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Saving on a Rainy Day, Borrowing for a Rainy Day

Author

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  • Alan, S.
  • Crossley, T.
  • Low, H.

Abstract

The aim of this paper is to understand what a recession means for individual consumers, and to model in a life-cycle framework how individuals respond to recessions. Our focus is on the sharp increase in savings rates that have been observed in the current and recent recessions. We show empirically that these saving spikes were short-lived and common to all working age groups. We then study life-cycle models in which recessions involve one or more of: (i) an aggregate permanent negative shock to individual income; (ii) an increase in the variance of idiosyncratic permanent shocks; (iii) a tightening of credit constraints; (iv) asset market crashes. In simulations and in the data we aggregate explicitly from individual behavior. We model credit tightening as a constraint on new borrowing and this generates an option value of borrowing in good times. We show that the rise in the aggregate savings ratio is driven by increases in uncertainty, rather than tightening of credit; temporary shocks to the supply of credit generate increases in saving only among younger agents.

Suggested Citation

  • Alan, S. & Crossley, T. & Low, H., 2012. "Saving on a Rainy Day, Borrowing for a Rainy Day," Cambridge Working Papers in Economics 1222, Faculty of Economics, University of Cambridge.
  • Handle: RePEc:cam:camdae:1222
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    References listed on IDEAS

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    1. Christelis, Dimitris & Georgarakos, Dimitris & Jappelli, Tullio, 2015. "Wealth shocks, unemployment shocks and consumption in the wake of the Great Recession," Journal of Monetary Economics, Elsevier, vol. 72(C), pages 21-41.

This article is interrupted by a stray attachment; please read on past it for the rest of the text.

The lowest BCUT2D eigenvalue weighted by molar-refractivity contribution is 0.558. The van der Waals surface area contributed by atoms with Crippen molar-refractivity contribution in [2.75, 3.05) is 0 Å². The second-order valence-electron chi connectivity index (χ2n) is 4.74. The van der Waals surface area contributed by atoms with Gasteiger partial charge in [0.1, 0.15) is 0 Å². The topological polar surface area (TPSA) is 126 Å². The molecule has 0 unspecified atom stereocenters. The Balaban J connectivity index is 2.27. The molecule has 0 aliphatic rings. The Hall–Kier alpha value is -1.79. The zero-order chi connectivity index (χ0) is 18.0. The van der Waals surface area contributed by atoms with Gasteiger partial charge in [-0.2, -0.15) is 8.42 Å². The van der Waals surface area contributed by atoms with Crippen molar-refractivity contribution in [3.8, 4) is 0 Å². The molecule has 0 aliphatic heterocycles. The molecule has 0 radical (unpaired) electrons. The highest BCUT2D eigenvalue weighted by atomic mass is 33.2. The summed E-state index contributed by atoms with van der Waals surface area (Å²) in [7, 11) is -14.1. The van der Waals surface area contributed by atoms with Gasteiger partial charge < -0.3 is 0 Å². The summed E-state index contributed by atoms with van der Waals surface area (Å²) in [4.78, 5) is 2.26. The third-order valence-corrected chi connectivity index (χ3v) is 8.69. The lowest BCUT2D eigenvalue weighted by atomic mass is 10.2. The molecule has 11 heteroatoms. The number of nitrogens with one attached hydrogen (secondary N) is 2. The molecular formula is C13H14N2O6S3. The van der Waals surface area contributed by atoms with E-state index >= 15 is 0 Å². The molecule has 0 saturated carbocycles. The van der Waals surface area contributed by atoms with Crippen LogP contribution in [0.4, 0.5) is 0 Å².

2. Ashoka Mody & Franziska Ohnsorge & Damiano Sandri, 2012. "Precautionary Savings in the Great Recession," IMF Economic Review, Palgrave Macmillan;International Monetary Fund, vol. 60(1), pages 114-138, April.
    3. Rajashri Chakrabarti & Donghoon Lee & Wilbert van der Klaauw & Basit Zafar, 2013. "Household Debt and Saving during the 2007 Recession," NBER Chapters,in: Measuring Wealth and Financial Intermediation and Their Links to the Real Economy, pages 273-322 National Bureau of Economic Research, Inc.
    4. Veronica Guerrieri & Guido Lorenzoni, 2017. "Credit Crises, Precautionary Savings, and the Liquidity Trap," The Quarterly Journal of Economics, Oxford University Press, vol. 132(3), pages 1427-1467.
    5. Christopher Carroll & Martin Sommer & Jiri Slacalek, 2012. "Dissecting Saving Dynamics; Measuring Wealth, Precautionary, and Credit Effects," IMF Working Papers 12/219, International Monetary Fund.
    6. Martin Browning & Thomas F. Crossley & Melanie Lührmann, 2016. "Durable Purchases over the Later Life Cycle," Oxford Bulletin of Economics and Statistics, Department of Economics, University of Oxford, vol. 78(2), pages 145-169, April.
    7. Jose-Victor Rios Rull & Jonathan Heathcote & Dirk Krueger & Andy Glover, 2011. "Intergenerational Redistribution in the Great Recession," 2011 Meeting Papers 141, Society for Economic Dynamics.
    8. Mariacristina De Nardi & Eric French & David Benson, 2012. "Consumption and the Great Recession," Economic Perspectives, Federal Reserve Bank of Chicago, issue Q I, pages 1-16.